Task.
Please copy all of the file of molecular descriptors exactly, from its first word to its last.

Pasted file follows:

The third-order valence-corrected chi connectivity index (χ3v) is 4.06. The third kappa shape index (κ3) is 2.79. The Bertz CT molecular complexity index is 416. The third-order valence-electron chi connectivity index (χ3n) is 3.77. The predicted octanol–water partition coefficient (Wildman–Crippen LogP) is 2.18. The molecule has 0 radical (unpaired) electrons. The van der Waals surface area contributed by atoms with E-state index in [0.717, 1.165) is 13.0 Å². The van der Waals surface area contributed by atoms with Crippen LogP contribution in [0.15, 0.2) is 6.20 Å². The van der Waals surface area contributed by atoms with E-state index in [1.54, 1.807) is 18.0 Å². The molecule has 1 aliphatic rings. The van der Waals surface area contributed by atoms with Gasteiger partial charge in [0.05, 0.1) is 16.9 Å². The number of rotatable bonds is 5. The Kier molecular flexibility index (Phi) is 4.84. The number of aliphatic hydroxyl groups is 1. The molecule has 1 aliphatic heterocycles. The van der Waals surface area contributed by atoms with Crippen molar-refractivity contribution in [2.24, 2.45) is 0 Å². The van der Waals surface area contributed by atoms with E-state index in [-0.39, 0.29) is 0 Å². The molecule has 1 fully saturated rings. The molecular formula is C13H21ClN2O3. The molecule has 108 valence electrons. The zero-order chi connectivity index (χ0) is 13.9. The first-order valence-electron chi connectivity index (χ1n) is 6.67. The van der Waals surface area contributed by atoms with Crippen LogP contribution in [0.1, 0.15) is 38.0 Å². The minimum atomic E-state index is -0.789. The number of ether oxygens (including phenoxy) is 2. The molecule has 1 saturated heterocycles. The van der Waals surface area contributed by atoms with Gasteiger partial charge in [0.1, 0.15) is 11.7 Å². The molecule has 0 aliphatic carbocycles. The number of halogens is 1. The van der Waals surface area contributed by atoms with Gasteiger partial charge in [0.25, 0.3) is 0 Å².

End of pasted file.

The third-order valence-corrected chi connectivity index (χ3v) is 4.06. The third kappa shape index (κ3) is 2.79. The Bertz CT molecular complexity index is 416. The third-order valence-electron chi connectivity index (χ3n) is 3.77. The predicted octanol–water partition coefficient (Wildman–Crippen LogP) is 2.18. The molecule has 0 radical (unpaired) electrons. The van der Waals surface area contributed by atoms with E-state index in [0.717, 1.165) is 13.0 Å². The van der Waals surface area contributed by atoms with Crippen LogP contribution in [0.15, 0.2) is 6.20 Å². The van der Waals surface area contributed by atoms with E-state index in [1.54, 1.807) is 18.0 Å². The molecule has 1 aliphatic rings. The van der Waals surface area contributed by atoms with Gasteiger partial charge in [0.05, 0.1) is 16.9 Å². The number of rotatable bonds is 5. The Kier molecular flexibility index (Phi) is 4.84. The number of aliphatic hydroxyl groups is 1. The molecule has 1 aliphatic heterocycles. The van der Waals surface area contributed by atoms with Crippen molar-refractivity contribution in [2.24, 2.45) is 0 Å². The van der Waals surface area contributed by atoms with E-state index in [-0.39, 0.29) is 0 Å². The molecule has 1 fully saturated rings. The molecular formula is C13H21ClN2O3. The molecule has 108 valence electrons. The zero-order chi connectivity index (χ0) is 13.9. The first-order valence-electron chi connectivity index (χ1n) is 6.67. The van der Waals surface area contributed by atoms with Crippen LogP contribution in [0.1, 0.15) is 38.0 Å². The minimum atomic E-state index is -0.789. The number of ether oxygens (including phenoxy) is 2. The molecule has 1 saturated heterocycles. The van der Waals surface area contributed by atoms with Gasteiger partial charge in [0.1, 0.15) is 11.7 Å². The molecule has 0 aliphatic carbocycles. The number of halogens is 1. The van der Waals surface area contributed by atoms with Gasteiger partial charge in [0.25, 0.3) is 0 Å².